Peter Byerly is the antiquarian bookseller from North Carolina who retreats to his cottage in Kingham, Oxfordshire after the tragic death of his wife Amanda in the mid-nineties of the last century. When he finally emerges from his seclusion Continue reading “Truth revealed by time”

Breezing through Roman ruins

Excavations at Uriconium (Wroxeter) by Francis Bedford (photo: public domain)
Excavations at Uriconium by Francis Bedford (photo of hypocaust and Old Work public domain)

Ellis Peters City of Gold and Shadows Heron Books 1982 (1973)

Take an assortment of singular characters, one missing person and a generous helping of archaeology; when you blend them together you’ll likely get something like this, a whodunit by Ellis Peters set in her favourite area — the Welsh Marches — and based on the ruins of a fictional Roman city that is rather reminiscent of Wroxeter in Shropshire. Though I’ve not knowingly read any of her work before (certainly before I was aware that this was the twelfth in a series) I wasn’t disappointed in this offering — what would be known in North America as a cozy mystery — especially as it worked very well as a standalone novel.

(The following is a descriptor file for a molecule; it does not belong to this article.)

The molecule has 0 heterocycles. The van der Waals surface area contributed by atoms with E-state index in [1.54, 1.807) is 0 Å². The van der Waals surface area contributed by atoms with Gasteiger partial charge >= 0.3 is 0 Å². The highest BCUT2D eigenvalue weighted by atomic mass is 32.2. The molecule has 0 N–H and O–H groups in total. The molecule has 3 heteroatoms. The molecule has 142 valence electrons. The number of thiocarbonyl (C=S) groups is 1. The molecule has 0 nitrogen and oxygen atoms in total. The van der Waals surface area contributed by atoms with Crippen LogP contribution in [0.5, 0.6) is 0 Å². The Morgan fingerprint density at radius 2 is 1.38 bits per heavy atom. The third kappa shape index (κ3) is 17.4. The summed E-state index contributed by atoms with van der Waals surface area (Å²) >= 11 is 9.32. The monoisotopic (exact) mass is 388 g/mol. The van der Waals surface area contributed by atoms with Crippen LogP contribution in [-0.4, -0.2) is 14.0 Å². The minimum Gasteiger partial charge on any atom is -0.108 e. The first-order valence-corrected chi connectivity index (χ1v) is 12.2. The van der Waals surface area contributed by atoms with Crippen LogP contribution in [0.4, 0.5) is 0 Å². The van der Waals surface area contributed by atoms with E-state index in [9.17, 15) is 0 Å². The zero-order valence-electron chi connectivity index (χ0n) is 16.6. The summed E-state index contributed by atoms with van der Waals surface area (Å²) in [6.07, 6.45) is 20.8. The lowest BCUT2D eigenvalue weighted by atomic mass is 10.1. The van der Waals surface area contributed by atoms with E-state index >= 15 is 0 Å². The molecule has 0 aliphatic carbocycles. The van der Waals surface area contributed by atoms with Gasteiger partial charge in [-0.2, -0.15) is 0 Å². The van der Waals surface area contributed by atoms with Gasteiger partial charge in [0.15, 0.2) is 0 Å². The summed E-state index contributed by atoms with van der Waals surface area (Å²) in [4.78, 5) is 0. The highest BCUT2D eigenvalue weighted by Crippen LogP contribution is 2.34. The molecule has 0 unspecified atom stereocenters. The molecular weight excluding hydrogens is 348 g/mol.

An essential aspect of a ‘cozy’ is that it often features a strong, intelligent woman as amateur sleuth; and here it is Charlotte Rossignol. Half-French, a classical musician at what one hopes is the start of a successful career, she is drawn by the concerns that a lawyer (“like a very well-turned-out troll from under some Scandinavian mountain”) has over her missing archaeologist uncle, Alan Morris. Visiting the subject of his latest (or last?) monograph, the ruins of Aurae Phiala near Moulden village in Midshire, she makes the acquaintance of a number of very distinctive characters, any of whom could be responsible for some of the odd incidents that start to occur. Who is Gus Hambro, and why is he behaving suspiciously? What is schoolboy Gerry Boden up to? What’s the nature of the relationship between site custodian Steve Paviour and his young wife Lesley? Is gardener Orlando Benyon all that he seems to be? What does graduate student Bill Lawrence know? How does DCI George Felse deal with the strange events that closely follow one another? And do we ever find out what happened to Charlotte’s missing uncle?